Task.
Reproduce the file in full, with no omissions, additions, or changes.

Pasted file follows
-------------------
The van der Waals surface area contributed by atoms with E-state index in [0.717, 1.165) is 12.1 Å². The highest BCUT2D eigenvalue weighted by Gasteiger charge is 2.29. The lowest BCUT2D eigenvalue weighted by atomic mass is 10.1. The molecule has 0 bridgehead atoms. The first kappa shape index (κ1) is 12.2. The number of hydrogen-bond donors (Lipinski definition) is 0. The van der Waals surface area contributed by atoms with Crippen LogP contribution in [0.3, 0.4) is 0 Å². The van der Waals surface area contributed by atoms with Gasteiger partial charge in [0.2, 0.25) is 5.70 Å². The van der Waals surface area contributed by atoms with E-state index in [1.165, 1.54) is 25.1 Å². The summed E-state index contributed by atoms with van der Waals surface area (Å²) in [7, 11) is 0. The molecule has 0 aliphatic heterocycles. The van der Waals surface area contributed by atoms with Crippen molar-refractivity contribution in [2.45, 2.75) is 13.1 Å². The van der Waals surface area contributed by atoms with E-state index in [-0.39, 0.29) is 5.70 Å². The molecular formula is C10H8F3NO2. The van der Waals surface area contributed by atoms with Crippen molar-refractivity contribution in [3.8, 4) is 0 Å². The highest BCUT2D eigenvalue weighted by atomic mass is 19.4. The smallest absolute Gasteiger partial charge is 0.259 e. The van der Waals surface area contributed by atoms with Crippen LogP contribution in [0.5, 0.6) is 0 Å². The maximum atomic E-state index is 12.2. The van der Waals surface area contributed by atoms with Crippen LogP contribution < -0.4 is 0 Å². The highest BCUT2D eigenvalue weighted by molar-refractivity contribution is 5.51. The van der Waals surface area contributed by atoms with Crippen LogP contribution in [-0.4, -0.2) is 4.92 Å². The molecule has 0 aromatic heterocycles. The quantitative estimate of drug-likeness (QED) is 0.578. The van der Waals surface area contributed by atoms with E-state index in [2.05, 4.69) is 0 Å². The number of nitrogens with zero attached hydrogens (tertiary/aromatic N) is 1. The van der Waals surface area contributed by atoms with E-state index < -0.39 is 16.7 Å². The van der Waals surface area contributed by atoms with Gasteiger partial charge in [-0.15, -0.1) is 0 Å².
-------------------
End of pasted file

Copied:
The van der Waals surface area contributed by atoms with E-state index in [0.717, 1.165) is 12.1 Å². The highest BCUT2D eigenvalue weighted by Gasteiger charge is 2.29. The lowest BCUT2D eigenvalue weighted by atomic mass is 10.1. The molecule has 0 bridgehead atoms. The first kappa shape index (κ1) is 12.2. The number of hydrogen-bond donors (Lipinski definition) is 0. The van der Waals surface area contributed by atoms with Crippen LogP contribution in [0.3, 0.4) is 0 Å². The van der Waals surface area contributed by atoms with Gasteiger partial charge in [0.2, 0.25) is 5.70 Å². The van der Waals surface area contributed by atoms with E-state index in [1.165, 1.54) is 25.1 Å². The summed E-state index contributed by atoms with van der Waals surface area (Å²) in [7, 11) is 0. The molecule has 0 aliphatic heterocycles. The van der Waals surface area contributed by atoms with Crippen molar-refractivity contribution in [2.45, 2.75) is 13.1 Å². The van der Waals surface area contributed by atoms with E-state index in [-0.39, 0.29) is 5.70 Å². The molecular formula is C10H8F3NO2. The van der Waals surface area contributed by atoms with Crippen molar-refractivity contribution in [3.8, 4) is 0 Å². The highest BCUT2D eigenvalue weighted by atomic mass is 19.4. The smallest absolute Gasteiger partial charge is 0.259 e. The van der Waals surface area contributed by atoms with Crippen LogP contribution in [0.5, 0.6) is 0 Å². The maximum atomic E-state index is 12.2. The van der Waals surface area contributed by atoms with Crippen LogP contribution < -0.4 is 0 Å². The highest BCUT2D eigenvalue weighted by molar-refractivity contribution is 5.51. The van der Waals surface area contributed by atoms with Crippen LogP contribution in [-0.4, -0.2) is 4.92 Å². The molecule has 0 aromatic heterocycles. The quantitative estimate of drug-likeness (QED) is 0.578. The van der Waals surface area contributed by atoms with E-state index in [2.05, 4.69) is 0 Å². The number of nitrogens with zero attached hydrogens (tertiary/aromatic N) is 1. The van der Waals surface area contributed by atoms with E-state index < -0.39 is 16.7 Å². The van der Waals surface area contributed by atoms with Gasteiger partial charge in [-0.15, -0.1) is 0 Å².